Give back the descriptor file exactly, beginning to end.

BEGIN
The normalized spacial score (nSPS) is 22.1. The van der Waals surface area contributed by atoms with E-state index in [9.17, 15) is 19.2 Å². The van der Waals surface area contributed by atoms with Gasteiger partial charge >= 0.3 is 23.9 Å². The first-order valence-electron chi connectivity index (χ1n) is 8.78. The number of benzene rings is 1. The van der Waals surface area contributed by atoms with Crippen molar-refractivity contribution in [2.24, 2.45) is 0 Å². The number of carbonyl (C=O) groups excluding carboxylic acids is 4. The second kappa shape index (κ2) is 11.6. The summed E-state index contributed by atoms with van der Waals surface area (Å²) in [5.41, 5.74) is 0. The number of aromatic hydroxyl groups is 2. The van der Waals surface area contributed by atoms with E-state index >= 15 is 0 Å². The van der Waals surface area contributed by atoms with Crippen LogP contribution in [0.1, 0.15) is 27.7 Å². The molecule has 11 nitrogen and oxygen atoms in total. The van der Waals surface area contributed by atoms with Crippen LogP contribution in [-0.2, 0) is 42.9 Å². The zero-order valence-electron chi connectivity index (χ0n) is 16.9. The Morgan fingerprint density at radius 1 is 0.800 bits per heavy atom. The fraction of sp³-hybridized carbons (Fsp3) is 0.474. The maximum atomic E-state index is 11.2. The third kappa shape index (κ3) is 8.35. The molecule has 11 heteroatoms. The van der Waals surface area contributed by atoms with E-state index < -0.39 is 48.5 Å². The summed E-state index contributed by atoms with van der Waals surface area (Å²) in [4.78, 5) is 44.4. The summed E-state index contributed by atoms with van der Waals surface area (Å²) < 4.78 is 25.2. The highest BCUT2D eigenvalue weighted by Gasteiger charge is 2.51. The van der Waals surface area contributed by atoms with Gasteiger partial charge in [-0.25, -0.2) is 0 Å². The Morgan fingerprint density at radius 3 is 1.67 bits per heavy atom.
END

The normalized spacial score (nSPS) is 22.1. The van der Waals surface area contributed by atoms with E-state index in [9.17, 15) is 19.2 Å². The van der Waals surface area contributed by atoms with Gasteiger partial charge >= 0.3 is 23.9 Å². The first-order valence-electron chi connectivity index (χ1n) is 8.78. The number of benzene rings is 1. The van der Waals surface area contributed by atoms with Crippen molar-refractivity contribution in [2.24, 2.45) is 0 Å². The number of carbonyl (C=O) groups excluding carboxylic acids is 4. The second kappa shape index (κ2) is 11.6. The summed E-state index contributed by atoms with van der Waals surface area (Å²) in [5.41, 5.74) is 0. The number of aromatic hydroxyl groups is 2. The van der Waals surface area contributed by atoms with E-state index >= 15 is 0 Å². The van der Waals surface area contributed by atoms with Crippen LogP contribution in [0.1, 0.15) is 27.7 Å². The molecule has 11 nitrogen and oxygen atoms in total. The van der Waals surface area contributed by atoms with Crippen LogP contribution in [-0.2, 0) is 42.9 Å². The zero-order valence-electron chi connectivity index (χ0n) is 16.9. The Morgan fingerprint density at radius 1 is 0.800 bits per heavy atom. The fraction of sp³-hybridized carbons (Fsp3) is 0.474. The maximum atomic E-state index is 11.2. The third kappa shape index (κ3) is 8.35. The molecule has 11 heteroatoms. The van der Waals surface area contributed by atoms with E-state index < -0.39 is 48.5 Å². The summed E-state index contributed by atoms with van der Waals surface area (Å²) in [4.78, 5) is 44.4. The summed E-state index contributed by atoms with van der Waals surface area (Å²) < 4.78 is 25.2. The highest BCUT2D eigenvalue weighted by Gasteiger charge is 2.51. The van der Waals surface area contributed by atoms with Gasteiger partial charge in [-0.25, -0.2) is 0 Å². The Morgan fingerprint density at radius 3 is 1.67 bits per heavy atom.